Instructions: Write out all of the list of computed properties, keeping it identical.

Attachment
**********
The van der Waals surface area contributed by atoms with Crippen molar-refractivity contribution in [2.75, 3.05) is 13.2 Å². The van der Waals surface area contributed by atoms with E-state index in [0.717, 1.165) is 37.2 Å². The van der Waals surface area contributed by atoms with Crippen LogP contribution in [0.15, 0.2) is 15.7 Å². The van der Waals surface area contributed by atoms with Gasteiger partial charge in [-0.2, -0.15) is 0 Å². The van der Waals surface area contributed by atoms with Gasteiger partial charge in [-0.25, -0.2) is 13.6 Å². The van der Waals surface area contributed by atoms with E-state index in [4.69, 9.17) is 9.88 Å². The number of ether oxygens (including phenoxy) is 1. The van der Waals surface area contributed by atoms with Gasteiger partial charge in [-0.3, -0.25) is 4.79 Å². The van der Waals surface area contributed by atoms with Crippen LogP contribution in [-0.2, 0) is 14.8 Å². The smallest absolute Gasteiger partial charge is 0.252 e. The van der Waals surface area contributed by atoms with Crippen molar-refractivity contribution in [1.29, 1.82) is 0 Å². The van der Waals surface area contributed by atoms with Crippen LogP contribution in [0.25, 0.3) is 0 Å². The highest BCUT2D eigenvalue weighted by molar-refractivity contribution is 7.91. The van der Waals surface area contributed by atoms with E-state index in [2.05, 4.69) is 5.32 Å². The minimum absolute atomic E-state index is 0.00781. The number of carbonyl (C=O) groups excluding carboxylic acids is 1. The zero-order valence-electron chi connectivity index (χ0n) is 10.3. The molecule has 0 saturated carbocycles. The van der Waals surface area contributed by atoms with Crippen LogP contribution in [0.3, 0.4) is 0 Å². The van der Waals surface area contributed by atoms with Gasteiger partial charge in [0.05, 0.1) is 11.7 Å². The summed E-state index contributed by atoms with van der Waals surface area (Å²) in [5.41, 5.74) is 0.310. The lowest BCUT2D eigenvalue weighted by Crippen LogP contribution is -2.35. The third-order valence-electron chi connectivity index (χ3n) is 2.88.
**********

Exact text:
The van der Waals surface area contributed by atoms with Crippen molar-refractivity contribution in [2.75, 3.05) is 13.2 Å². The van der Waals surface area contributed by atoms with E-state index in [0.717, 1.165) is 37.2 Å². The van der Waals surface area contributed by atoms with Crippen LogP contribution in [0.15, 0.2) is 15.7 Å². The van der Waals surface area contributed by atoms with Gasteiger partial charge in [-0.2, -0.15) is 0 Å². The van der Waals surface area contributed by atoms with Gasteiger partial charge in [-0.25, -0.2) is 13.6 Å². The van der Waals surface area contributed by atoms with E-state index in [4.69, 9.17) is 9.88 Å². The number of ether oxygens (including phenoxy) is 1. The van der Waals surface area contributed by atoms with Gasteiger partial charge in [-0.3, -0.25) is 4.79 Å². The van der Waals surface area contributed by atoms with Crippen LogP contribution in [-0.2, 0) is 14.8 Å². The smallest absolute Gasteiger partial charge is 0.252 e. The van der Waals surface area contributed by atoms with Crippen molar-refractivity contribution in [1.29, 1.82) is 0 Å². The van der Waals surface area contributed by atoms with Crippen LogP contribution in [0.25, 0.3) is 0 Å². The highest BCUT2D eigenvalue weighted by molar-refractivity contribution is 7.91. The van der Waals surface area contributed by atoms with E-state index in [2.05, 4.69) is 5.32 Å². The minimum absolute atomic E-state index is 0.00781. The number of carbonyl (C=O) groups excluding carboxylic acids is 1. The zero-order valence-electron chi connectivity index (χ0n) is 10.3. The molecule has 0 saturated carbocycles. The van der Waals surface area contributed by atoms with Crippen LogP contribution in [0.3, 0.4) is 0 Å². The van der Waals surface area contributed by atoms with Gasteiger partial charge in [0.05, 0.1) is 11.7 Å². The summed E-state index contributed by atoms with van der Waals surface area (Å²) in [5.41, 5.74) is 0.310. The lowest BCUT2D eigenvalue weighted by Crippen LogP contribution is -2.35. The third-order valence-electron chi connectivity index (χ3n) is 2.88.